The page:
We next evaluated signals that promote CIS expression, as this may be the limiting factor in CRL5 formation. Given that, Cul5 deficiency resulted in increased Th2 and Th9 cells, we tested whether IL-4R signaling regulates CIS protein levels. While CIS protein levels were below the limit of detection in unstimulated cells, similar levels were detected in anti-CD3 and anti-CD28 stimulated regardless of whether or not they were exposed to exogenous IL-4 or anti-IL-4, to deplete IL-4 in the culture media (Fig. 4g, h). The efficiency of IL-4 blockade was assessed by pSTAT6 levels. Anti-IL-4 treated cells showed almost complete loss of pSTAT6. We also performed similar experiments in primary murine CD4+ T cells. Here again CIS protein levels were increased in stimulated cells regardless of IL-4 or anti-IL-4 treatment (Fig. 4i, j). These results suggested IL-4 is not the only signal capable of driving CIS expression. This was further supported by the observation that CIS protein levels were similar under differentiation conditions that do or do not include exogenous IL-4, namely Th9 and Th0 conditions (Fig. 4k).
Cul5-deficient CD4+ T cells show an increased Th9 gene signature
Previous studies have shown that CD4+ T cells lacking CIS have an increased ability to become Th2 and Th9 cells20. We posited that if CIS functions as a substrate receptor for Cul5, T cells lacking Cul5 should also have an increased propensity to become Th2 and Th9 cells. Thus, we isolated naïve CD4+ T cells from WT and Cul5fl/flCD4-Cre mice and cultured them under Th1, Th2, Th9, and Th17 polarizing conditions. We found that Cul5-deficient CD4+ T cells were more likely to become Th2 and Th9 cells (Fig. 5a, b), conditions in which IL-4 was added to the cultures. On the other hand, Cul5-deficient CD4+ T cells differentiated into Th1 cells at similar frequencies as controls (Supplementary Fig. 5a). Interestingly, Cul5 deficient CD4+ T cells showed slightly decreased frequencies of Th17 cells (Supplementary Fig. 5b).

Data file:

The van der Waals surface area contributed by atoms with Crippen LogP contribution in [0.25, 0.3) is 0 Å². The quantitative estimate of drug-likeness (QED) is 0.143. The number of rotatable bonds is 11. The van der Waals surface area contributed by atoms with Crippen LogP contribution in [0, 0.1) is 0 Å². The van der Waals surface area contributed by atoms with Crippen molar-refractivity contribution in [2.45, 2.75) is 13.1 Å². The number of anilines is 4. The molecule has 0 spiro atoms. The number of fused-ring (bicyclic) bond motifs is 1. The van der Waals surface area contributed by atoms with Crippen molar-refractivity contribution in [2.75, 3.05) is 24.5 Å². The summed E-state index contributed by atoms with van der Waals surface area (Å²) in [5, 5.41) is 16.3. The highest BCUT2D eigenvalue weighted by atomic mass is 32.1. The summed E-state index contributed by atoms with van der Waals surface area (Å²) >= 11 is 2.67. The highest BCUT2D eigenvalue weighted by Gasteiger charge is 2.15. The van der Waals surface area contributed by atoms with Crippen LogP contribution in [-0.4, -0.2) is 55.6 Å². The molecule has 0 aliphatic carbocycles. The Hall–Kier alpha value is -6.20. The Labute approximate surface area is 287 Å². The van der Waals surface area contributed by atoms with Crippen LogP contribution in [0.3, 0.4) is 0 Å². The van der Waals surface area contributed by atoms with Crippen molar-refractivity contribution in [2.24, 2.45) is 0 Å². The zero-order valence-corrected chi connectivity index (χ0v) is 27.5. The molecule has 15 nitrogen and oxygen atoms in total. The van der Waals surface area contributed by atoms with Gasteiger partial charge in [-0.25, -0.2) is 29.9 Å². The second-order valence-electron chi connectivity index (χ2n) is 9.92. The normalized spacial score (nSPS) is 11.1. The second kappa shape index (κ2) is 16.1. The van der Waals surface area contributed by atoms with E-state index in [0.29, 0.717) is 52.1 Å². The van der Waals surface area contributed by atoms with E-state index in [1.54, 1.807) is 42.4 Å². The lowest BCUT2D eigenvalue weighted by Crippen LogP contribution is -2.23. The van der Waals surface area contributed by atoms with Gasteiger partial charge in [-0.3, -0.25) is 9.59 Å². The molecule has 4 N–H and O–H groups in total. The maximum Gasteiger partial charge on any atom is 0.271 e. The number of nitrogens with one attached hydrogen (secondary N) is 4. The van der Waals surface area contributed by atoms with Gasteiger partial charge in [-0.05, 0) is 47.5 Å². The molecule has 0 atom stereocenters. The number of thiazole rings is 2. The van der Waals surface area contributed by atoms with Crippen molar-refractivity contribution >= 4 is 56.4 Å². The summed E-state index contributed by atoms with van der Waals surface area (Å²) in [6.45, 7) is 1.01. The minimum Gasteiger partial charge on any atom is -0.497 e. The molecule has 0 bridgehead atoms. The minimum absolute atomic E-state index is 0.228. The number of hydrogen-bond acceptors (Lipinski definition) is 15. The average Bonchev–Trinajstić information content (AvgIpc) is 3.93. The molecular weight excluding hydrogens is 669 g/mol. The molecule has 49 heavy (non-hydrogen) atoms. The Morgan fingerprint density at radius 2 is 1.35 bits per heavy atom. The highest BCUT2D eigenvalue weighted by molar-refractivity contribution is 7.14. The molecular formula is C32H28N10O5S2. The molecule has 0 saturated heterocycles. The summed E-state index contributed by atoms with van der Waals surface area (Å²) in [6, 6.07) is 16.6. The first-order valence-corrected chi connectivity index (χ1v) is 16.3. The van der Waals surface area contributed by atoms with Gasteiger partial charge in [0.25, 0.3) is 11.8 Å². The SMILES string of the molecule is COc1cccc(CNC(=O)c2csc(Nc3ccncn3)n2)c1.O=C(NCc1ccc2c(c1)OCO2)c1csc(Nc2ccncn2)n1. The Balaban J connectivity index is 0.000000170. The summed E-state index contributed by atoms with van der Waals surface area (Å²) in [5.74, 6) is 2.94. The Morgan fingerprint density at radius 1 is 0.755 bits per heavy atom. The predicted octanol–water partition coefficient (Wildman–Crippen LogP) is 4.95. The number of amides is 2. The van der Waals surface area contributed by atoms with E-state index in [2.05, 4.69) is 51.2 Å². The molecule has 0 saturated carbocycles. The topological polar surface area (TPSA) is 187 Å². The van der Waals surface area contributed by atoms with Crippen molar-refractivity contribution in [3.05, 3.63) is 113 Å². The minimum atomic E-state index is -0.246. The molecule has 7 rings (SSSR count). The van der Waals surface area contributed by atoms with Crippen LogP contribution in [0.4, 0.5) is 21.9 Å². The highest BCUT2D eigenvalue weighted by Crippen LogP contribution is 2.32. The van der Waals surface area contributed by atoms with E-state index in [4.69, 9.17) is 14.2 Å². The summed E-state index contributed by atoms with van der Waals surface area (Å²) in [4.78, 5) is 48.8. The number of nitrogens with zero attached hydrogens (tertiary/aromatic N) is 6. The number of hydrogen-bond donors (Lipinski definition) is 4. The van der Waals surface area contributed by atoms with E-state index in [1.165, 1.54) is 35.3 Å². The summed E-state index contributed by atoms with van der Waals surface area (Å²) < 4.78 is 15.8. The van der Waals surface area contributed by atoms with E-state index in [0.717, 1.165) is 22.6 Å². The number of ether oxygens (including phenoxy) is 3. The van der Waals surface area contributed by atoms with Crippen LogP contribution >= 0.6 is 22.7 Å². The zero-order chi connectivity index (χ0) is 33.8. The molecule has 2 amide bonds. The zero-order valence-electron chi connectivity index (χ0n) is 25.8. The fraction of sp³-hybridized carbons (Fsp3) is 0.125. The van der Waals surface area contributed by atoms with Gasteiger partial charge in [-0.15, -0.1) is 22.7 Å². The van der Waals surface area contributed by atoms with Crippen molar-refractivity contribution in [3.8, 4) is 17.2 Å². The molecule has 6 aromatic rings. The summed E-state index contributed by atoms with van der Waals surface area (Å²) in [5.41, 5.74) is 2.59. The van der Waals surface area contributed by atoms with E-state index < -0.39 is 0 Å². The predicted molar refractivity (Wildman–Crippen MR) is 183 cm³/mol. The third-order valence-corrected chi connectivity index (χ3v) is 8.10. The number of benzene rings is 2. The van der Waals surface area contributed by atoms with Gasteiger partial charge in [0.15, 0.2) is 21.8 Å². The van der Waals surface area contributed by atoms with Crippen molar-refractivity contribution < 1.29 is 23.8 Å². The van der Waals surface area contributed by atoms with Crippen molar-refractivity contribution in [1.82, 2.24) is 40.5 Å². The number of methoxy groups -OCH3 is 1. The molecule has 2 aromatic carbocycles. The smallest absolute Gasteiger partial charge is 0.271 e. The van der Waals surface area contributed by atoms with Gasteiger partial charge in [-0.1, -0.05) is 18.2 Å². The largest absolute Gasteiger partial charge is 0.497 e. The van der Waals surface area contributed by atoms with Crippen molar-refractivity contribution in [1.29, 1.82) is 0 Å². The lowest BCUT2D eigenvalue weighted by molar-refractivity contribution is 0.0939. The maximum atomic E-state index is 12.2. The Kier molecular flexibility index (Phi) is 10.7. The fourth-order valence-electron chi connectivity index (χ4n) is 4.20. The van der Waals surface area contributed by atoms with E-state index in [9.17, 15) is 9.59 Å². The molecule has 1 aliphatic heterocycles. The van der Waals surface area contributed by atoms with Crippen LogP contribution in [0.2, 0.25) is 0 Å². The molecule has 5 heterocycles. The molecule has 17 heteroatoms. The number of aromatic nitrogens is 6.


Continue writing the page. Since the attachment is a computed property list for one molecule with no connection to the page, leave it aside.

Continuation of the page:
To gain insight into the mechanism by which Cul5 regulates Th9 differentiation we assessed changes in gene expression by RNAseq in WT and Cul5-deficient CD4+ T cells cultured under Th9 conditions. To use an unbiased approach to determine how Cul5-deficiency regulates Th differentiation we used a publicly available dataset from a study that identified genes associated with different Th subtypes39. We selected the top 200 genes for each Th subtype by identifying the most differentially expressed genes compared to naïve CD4+ T cells (Log2 Fold change > 2), referred as ‘top hits’. We then compared the relative expression of these genes in WT and Cul5-deficient (Cul5 cKO) cells. We found that Cul5-deficient cells were most significantly enriched for genes associated with Th9 cells compared to other T helper subtypes (Fisher exact test, adj p-value < 0.05) (Fig. 5c). Next, to identify changes in the gene expression we compared differentially expressed genes (DEGs) (shown in Fig. 5c), between WT and Cul5 cKO CD4+ T cells with the ‘top hit’ genes identified in different Th subtypes described above. This analysis would indicate if Cul5 regulates gene expression in a particular Th subtype. We identified 29 DEGs associated with the Th9 signature of which 25 had higher expression and 4 had lower expression in Cul5-deficient cells compared to WT (Fig. 5d). Fewer differentially expressed genes were identified for Th2 (17 genes), Th1 (18 genes), Th17(19 genes) and Th0 (16 genes) (Fig. 5e, f and Supplementary Fig. 5c, d). While Th1 and Th17 ‘top hits’ also had a comparably high ratio of upregulated DEGs to downregulated DEGs, because of their lower quantity of upregulated DEGs compared to Th9 and Th2 ‘top hit’ genes, there was lower enrichment of Cul5 cKO DEGs in the Th1 and Th17 ‘top hits’ than the Th9 or Th2 ‘top hits’ as seen by the lower p-values (Fig. 5c). Interestingly, most of the genes found in other subtypes were not unique (Fig. 5d, f and Supplementary Fig. 5c, d), indicating that these genes are likely upregulated in response to T-cell activation. Furthermore, we compared our dataset with another publicly available dataset where authors identified Th9-associated genes using a microarray40. Here again, we observed that Cul5 cKO cells showed an increase in Th9-associated genes compared to control cells (Supplementary Fig. 5e).